The monkey selfie lawsuit lives

Just when you thought you would never hear about the monkey again, the legal saga lives once more. Although the parties – the photographer, a self-publishing book company and PETA, on behalf of the monkey taking selfies – reached an agreement in September of last year, the Ninth Circuit now refuses to dismiss the case. This means that the court will issue an official appeal decision on the monkey selfie.

In 2011, nature photographer David Slater left some camera equipment in the Indonesian jungle. According to the story of Slater, an enterprising macaque with a Sulawesi crest – since the anthropologist Antje Engelhardt of the Macaca Nigra Project identified him as the monkey known as "Naruto" – he took a camera and took a selfie (photo above).

The photo went viral and was finally uploaded to the Wikimedia Commons as a public domain image; The reasoning is that the monkey was the author of the photo and because the monkeys are not legally capable of being authors according to the copyright law, the photo can not be protected by copyright. Slater, the photographer, objected, but Wikimedia did not withdraw.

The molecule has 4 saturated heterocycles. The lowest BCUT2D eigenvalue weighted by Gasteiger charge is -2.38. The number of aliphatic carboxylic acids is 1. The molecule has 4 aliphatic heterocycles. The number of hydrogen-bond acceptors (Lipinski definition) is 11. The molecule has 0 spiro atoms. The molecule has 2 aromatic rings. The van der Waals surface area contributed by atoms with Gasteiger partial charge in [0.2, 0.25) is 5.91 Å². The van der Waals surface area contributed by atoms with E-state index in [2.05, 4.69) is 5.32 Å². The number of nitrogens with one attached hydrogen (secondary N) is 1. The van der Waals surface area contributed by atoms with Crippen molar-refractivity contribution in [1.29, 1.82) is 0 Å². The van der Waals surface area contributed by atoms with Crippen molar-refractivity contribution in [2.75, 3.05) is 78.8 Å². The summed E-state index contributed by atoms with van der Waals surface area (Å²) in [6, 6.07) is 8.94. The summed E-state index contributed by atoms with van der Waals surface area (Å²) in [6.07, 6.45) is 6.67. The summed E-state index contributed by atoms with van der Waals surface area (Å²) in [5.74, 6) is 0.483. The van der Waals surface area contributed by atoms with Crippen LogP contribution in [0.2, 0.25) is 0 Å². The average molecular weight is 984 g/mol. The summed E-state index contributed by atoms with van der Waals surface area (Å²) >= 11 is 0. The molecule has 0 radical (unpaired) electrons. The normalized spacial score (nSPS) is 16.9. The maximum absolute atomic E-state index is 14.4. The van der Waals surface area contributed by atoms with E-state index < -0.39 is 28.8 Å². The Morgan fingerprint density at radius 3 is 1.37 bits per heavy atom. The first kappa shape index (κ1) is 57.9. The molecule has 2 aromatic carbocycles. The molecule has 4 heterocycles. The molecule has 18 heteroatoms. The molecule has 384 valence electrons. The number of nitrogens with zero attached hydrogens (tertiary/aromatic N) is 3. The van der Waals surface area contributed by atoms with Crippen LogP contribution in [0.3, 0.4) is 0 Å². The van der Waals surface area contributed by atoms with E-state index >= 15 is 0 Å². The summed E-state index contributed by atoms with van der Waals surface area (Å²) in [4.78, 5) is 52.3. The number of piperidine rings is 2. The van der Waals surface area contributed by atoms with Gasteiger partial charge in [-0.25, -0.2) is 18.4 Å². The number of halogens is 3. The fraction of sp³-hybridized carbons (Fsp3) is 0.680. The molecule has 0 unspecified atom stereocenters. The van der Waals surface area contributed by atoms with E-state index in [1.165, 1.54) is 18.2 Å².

Just as furious comments from the media about the (incredibly entertaining) disagreement ceased, PETA sued Slater and a self-publishing company that used to publish a book of their photographs for infringing Naruto's copyright.

Can you, like, PETA really do that? you can ask. It is not clear! Under the precedent of the Ninth Circuit – a case called Cetacean v. Bush where a "self-proclaimed lawyer for all the whales, porpoises and dolphins of the world" sued for the use of Navy sonar – the animals have no position to sue unless Congress clearly writes it in the statute. When trying to reach an agreement, it is likely that PETA dodged the new jurisprudence that would affirm that precedent. But now all bets are off.

Was PETA allowed to take this case? Can monkeys even sue? Is a monkey an author for the purposes of the Copyright Act of 1976? We may well find the answer to any or all of these questions when the Ninth Circuit issues its decision.